Why Your Salespeople Are Pushovers

Learn why too many sales people take a passive approach, why it doesn’t work, and how top performers take control by asserting themselves.

August 8, 2016

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Popular culture hasn’t always been kind to salespeople. Ask yourself—what’s the first image most people conjure up when they think of a salesperson? That’s right: the pushy used car salesman who fudges the facts, promises the world, and locks the customer into high-pressure situations.

“Yeah, but that’s not me,” you’re thinking. Of course not. We know that’s not an accurate portrayal of the modern salesperson. Here’s the funny thing, though: what if we told you that the real issue in sales today isn’t reps being too pushy… it’s that they’re not being pushy enough?

Surprisingly, too many salespeople are actually pushovers—bending to prospects’ agenda, adopting their perspectives, and agreeing to everything they say.

Counterintuitive? Yes, but the research backs it up. CEB found that salespeople fall into five general clusters:

·  The Hard Worker, who always goes the extra mile.

·  The Relationship Builder, who generously advocates for customers.

·  The Problem Solver, who reliably and meticulously fixes issues

·  The Lone Wolf, who independently follows their instincts.

·  The Challenger, who brings a different view and loves to debate.

According to the research, “Challenger” sales reps—those who disrupt their prospects’ thinking and aren’t afraid to be assertive—account for about 23% of core performers and 39% of high performers. That’s a far greater share of the high performance circle than the other groups—particularly the Relationship Builders, who only make up 7% of high performers.

Let’s explore why salespeople are so prone to be passive, why that approach doesn’t work, and why challenging your prospects actually results in greater sales performances.

Why Sales Reps Are Pushovers

Maybe today’s salespeople are afraid of coming off like that pushy car salesman they see in popular culture. Perhaps, with the advent of the Internet and the endless choices that customers have, reps feel like they have no choice but to agree with everything the prospect says, just to keep them interested. Or maybe senior management has told them to listen and personalize their pitch—which the reps misunderstood as passivity.

Let’s clear one thing up off the bat. Challenger sales reps aren’t that shady car salesman—and listening to your prospect isn’t passive. There’s a happy middle ground. The truth is that Challengers teach, tailor, and take control: they provide disruptive insights, understand what motivates the prospect, and feel comfortable asserting themselves.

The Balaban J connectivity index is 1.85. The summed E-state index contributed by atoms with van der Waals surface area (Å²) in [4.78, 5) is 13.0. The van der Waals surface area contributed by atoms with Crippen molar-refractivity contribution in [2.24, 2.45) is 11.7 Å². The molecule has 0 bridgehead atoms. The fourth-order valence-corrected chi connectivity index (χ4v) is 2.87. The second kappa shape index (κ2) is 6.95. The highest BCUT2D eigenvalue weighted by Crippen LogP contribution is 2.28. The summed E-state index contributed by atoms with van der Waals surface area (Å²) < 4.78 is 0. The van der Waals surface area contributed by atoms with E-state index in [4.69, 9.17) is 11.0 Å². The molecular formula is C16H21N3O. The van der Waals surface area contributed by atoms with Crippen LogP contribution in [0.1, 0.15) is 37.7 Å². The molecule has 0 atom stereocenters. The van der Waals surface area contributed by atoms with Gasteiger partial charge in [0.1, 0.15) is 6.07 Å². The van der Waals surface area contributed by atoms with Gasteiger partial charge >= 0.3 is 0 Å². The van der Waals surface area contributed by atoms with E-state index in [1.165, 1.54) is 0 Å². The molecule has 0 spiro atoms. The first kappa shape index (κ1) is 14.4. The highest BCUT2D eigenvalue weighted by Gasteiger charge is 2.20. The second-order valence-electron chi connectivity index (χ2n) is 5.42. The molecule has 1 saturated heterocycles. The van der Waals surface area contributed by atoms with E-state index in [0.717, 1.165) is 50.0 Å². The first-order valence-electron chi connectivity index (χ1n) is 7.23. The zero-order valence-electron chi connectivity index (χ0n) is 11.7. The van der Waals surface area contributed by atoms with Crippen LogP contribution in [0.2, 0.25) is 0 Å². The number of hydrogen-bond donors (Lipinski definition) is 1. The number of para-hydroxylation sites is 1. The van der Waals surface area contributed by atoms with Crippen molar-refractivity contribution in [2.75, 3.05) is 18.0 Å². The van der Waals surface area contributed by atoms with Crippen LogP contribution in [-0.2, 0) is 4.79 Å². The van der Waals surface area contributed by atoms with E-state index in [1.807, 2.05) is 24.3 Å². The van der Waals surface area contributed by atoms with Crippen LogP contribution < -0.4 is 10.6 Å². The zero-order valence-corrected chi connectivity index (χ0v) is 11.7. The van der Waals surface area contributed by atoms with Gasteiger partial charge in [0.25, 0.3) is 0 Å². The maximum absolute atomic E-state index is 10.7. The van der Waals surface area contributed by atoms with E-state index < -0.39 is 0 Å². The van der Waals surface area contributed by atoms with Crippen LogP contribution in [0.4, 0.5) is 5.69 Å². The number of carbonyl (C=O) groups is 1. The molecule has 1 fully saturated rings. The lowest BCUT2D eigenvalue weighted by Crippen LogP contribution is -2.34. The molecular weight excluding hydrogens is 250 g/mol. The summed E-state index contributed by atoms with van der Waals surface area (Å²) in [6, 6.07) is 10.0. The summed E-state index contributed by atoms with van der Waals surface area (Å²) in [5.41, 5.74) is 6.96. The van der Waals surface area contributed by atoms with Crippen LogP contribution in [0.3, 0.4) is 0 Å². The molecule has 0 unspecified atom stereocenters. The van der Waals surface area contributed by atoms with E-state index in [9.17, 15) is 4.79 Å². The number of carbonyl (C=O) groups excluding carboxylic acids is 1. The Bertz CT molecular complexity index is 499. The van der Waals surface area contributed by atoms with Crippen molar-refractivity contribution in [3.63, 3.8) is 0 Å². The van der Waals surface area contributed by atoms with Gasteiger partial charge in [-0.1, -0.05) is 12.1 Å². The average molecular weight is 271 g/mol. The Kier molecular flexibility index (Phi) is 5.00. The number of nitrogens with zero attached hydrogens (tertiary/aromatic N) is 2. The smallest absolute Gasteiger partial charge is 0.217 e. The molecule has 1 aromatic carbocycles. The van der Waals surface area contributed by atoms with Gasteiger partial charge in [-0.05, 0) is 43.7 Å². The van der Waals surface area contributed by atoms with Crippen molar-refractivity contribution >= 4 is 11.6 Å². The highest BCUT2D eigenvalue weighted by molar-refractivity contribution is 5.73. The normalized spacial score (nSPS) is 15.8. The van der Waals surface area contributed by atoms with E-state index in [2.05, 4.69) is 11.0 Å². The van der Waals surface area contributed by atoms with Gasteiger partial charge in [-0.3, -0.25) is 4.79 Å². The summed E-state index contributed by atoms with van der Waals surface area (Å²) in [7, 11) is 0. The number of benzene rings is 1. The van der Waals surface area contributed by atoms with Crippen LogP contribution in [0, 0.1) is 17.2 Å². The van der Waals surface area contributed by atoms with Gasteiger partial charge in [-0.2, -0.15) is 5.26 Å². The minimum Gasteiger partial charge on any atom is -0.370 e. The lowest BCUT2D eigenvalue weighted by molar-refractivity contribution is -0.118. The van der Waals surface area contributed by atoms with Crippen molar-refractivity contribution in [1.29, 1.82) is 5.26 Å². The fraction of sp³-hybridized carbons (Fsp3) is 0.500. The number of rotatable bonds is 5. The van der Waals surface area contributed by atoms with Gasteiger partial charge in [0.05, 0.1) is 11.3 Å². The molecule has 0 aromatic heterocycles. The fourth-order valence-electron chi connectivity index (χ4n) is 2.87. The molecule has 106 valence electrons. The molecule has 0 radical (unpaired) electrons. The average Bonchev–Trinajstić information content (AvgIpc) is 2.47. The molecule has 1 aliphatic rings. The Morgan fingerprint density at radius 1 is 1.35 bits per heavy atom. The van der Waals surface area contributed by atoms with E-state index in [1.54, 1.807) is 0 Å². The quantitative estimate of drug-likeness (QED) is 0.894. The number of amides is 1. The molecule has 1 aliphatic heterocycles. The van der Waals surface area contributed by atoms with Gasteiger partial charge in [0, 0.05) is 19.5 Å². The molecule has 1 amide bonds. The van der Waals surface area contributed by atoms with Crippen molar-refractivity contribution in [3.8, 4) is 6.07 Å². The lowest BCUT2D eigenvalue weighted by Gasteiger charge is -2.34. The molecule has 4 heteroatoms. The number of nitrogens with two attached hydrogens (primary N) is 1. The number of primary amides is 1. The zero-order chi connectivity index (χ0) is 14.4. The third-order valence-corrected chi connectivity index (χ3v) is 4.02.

Why Overly Passive Approaches Can Fail

CEB’s research identified another surprising finding. While understanding prospects and tailoring a pitch according is a hallmark of Challenger reps, too much tailoring can backfire. In fact, CEB found that positioning your offer for each individual stakeholder makes you 4% less likely to close a high-quality sale. 

To understand why passively over-personalizing your approach doesn’t work, you need to understand the modern buying environment. Today, an average of 5.4 decision-makers are involved in a typical B2B purchase. That means you have to juggle competing values and motivations when pitching.

But then why can personalizing your offer backfire? Don’t forget how the decisions are actually made: those 5.4 stakeholders have to sit around a table and form a consensus on your offer. 

If you’re too passive and simply parrot back each of their individual motivations without guiding them, the decision-makers won’t be able to agree on the basic goals and move forward with the purchase. Being too passive can reinforce the stakeholders’ differences instead of fostering consensus.

Instead, after teaching your prospect something new about their business, you should intelligently tailor your pitch around values that resonate with the individual stakeholder and the group as a whole.

Brent Adamson, co-author of the groundbreaking The Challenger Sale: Taking Control of the Customer Conversation, advises that decision-making groups will usually agree on the following objectives:

·  Avoid risk

·  Move cautiously

·  Reduce disruption

·  Save money

Effective sales reps aren’t pushovers—they find a way to steer the conversation and connect individual stakeholders’ divergent interests.

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